I have to go to class in literally 5 minutes but short work with apologetics for 1 Sam. 15:2-3 can be eye opening. I looked up and studied all the "evil acts of God" you posted in your discussion with Josh Neufeld. I still don't think they're as black and white as atheists would have one believe.

    In anycase my MAIN point is without an objective set or morals that are good a specific society or culture can justify anything "as long as it benefits them" and therefore anything can be argued as permissible. Sorry if this was too short of a reply but I have class now. Like I said I plan on doing a post(s) to elaborate on some of the problems with Sam Harris's moral landscape view...so just be patient.

    And don't confuse what I said. I agree completely that we can be good without God...for the good of society. I just think without a God we can argue that just about anything is good as long as it "benefits society."

  3. Find that exact quote in the book - or verified source that shows Dostoevsky said it. Tell me what page and paragraph or whatever. As far as I know, it's not there. There are lines close to it in Brothers Karamazov such as "all is lawful" and "everything is permitted", but nothing with all those words together in that order. But like I said, it does sum up the views of Ivan Karamazov in the book, but it's not an accurate quote, but rather one that Sartre misattributed or misremembered while recalling Dostoevsky's work.

    Here's an article I found that says as much: http://www.infidels.org/kiosk/article42.html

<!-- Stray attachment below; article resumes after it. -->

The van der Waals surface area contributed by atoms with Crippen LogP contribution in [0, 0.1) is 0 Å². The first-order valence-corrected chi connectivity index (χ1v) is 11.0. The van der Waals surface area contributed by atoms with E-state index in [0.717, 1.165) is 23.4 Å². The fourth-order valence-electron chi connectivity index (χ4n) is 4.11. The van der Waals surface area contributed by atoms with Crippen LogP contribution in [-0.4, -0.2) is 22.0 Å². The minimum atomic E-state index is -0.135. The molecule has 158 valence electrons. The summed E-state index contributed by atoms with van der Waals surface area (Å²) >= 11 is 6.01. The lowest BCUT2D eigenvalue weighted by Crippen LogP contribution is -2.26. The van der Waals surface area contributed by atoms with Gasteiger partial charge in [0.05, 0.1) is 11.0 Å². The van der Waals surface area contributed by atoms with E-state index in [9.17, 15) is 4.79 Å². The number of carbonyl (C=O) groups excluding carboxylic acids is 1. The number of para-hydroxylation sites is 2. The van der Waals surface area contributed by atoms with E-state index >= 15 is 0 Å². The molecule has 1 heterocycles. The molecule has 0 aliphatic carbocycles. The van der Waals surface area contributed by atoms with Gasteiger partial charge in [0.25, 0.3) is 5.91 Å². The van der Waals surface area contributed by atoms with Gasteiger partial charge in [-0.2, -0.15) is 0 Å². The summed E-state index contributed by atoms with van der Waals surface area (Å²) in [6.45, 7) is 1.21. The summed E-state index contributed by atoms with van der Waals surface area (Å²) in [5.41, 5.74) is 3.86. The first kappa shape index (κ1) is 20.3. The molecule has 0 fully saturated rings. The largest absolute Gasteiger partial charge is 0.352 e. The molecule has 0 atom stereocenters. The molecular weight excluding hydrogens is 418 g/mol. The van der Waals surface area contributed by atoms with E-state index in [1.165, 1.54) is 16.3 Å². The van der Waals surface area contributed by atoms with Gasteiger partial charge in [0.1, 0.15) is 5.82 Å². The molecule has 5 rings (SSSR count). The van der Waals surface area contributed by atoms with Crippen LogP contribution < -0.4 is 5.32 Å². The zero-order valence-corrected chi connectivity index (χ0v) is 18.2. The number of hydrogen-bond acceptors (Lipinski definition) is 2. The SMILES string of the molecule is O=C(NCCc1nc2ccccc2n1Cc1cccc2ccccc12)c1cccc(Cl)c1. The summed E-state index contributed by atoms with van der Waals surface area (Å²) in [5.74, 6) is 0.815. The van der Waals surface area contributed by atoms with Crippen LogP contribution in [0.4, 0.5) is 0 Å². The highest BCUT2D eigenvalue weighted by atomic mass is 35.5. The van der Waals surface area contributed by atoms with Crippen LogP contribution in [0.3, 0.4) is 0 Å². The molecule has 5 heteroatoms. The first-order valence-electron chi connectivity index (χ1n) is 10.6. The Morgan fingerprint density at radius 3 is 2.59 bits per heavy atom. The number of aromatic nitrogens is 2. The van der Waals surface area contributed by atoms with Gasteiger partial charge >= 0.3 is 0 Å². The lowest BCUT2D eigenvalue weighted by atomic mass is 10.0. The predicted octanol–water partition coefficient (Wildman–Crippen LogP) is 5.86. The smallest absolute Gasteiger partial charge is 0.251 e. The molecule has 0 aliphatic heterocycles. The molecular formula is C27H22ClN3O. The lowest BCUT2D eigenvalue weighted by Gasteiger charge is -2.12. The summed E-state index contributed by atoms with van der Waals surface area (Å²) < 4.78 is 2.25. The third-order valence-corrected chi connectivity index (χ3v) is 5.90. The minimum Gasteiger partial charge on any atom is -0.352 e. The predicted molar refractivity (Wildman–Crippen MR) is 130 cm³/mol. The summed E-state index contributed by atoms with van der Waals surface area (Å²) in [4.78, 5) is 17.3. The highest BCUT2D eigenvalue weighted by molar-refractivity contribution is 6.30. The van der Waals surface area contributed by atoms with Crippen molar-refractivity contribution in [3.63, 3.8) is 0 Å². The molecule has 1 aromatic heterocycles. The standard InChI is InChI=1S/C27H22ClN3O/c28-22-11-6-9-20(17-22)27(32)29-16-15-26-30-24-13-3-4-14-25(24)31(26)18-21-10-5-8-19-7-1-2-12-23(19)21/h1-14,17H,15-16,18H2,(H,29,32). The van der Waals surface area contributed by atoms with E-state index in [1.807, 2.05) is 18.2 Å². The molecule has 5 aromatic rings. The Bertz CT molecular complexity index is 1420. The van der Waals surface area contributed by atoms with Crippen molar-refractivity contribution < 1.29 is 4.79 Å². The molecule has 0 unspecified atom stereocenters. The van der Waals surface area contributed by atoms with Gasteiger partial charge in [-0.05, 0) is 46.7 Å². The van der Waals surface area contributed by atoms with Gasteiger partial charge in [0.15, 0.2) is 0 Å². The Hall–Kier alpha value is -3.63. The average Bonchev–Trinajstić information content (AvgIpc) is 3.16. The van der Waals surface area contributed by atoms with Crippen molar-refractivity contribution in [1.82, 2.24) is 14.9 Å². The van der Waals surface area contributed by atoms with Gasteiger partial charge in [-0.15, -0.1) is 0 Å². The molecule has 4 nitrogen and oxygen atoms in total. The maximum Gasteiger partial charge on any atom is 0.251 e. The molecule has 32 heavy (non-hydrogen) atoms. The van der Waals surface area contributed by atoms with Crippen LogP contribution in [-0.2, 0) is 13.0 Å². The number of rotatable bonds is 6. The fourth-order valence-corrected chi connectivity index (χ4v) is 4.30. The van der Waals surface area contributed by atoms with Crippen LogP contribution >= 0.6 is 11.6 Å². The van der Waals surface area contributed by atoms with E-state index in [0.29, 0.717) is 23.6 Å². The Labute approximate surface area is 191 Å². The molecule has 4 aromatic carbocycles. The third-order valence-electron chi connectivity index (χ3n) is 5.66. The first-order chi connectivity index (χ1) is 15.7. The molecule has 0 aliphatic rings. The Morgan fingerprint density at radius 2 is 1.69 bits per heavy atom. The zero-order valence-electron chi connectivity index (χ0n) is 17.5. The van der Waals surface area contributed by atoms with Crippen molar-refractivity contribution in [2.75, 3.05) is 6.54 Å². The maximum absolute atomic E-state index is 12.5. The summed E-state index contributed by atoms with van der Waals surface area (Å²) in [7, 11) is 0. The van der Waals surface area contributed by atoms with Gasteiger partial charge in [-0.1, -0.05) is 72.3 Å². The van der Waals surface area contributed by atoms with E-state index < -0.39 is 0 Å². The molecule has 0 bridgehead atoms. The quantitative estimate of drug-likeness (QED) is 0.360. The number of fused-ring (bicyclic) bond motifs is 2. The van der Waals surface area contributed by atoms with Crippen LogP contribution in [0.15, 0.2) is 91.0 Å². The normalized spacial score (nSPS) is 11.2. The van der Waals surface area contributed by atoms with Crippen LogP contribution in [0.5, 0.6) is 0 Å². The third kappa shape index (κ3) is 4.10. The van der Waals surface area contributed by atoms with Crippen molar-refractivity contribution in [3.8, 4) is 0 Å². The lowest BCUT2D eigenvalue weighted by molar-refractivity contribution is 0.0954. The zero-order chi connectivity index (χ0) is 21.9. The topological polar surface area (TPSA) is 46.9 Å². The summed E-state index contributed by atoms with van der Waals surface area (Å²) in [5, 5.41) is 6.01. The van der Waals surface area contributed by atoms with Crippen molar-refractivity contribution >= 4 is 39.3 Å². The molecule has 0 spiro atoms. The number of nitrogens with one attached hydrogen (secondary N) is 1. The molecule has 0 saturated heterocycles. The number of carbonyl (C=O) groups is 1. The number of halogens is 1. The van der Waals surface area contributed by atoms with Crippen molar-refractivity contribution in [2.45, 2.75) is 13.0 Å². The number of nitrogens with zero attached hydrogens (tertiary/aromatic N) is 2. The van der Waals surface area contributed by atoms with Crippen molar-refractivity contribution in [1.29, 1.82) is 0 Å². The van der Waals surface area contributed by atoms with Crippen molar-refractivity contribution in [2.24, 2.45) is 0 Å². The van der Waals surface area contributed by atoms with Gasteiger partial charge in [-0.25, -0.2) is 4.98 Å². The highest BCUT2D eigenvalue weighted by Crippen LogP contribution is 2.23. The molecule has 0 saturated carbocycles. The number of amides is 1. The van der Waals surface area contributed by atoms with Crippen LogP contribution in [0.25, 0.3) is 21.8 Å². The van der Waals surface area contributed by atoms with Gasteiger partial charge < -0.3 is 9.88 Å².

4. Oh that's what you meant! My bad. I should have clarified I got the quot from John Lennox's book Gunning For God and he specifically states that the quote is not word for word and that it's just a common translation of what one of the brothers said in the book. So the idea stems from Dostoevsky but it is not an exact word for word translation.

  5. Like I said in our FB discussion (thought I'd restate it here in case anybody else is reading), I think we're referring to two different kinds of objective morality.

    Religious objective morality viewpoints state that God's commands are objective moral principles. If he says "Thou shall not murder" then that is that. You should not murder. Ever. It's an objective moral rule. It doesn't mean that you can't be forgiven, no doubt. But it is still staying that it is a sin to murder. And the same goes for the other 10 commandments including do not have other gods, do not worship idols, do not take the Lord's name in vain, keep the Sabbath holy, honor your parents, do not commit adultery, do not steal, do not bear false witness, and do not covet your neighbor's wife.

    The problem with these "objective" moral principles is that they do a poor job of dealing with moral dilemmas.

    You may have come across the famous dilemma that says a train is heading down the track and up ahead there are five people strapped to the tracks who will undoubtedly die unless you do something. You are standing on a bridge above the track and there is a massively obese person next to you that would, without a doubt, stop the train before it reaches the 5 individuals strapped to the tracks if you were to push him over onto the track. So your dilemma is that you can either push the fat person onto the track and murder him, or not do anything and allow the train to kill five people, which wouldn't necessarily be blood on your hands although you could have stopped 5 deaths by murdering one individual. So what is the right thing to do?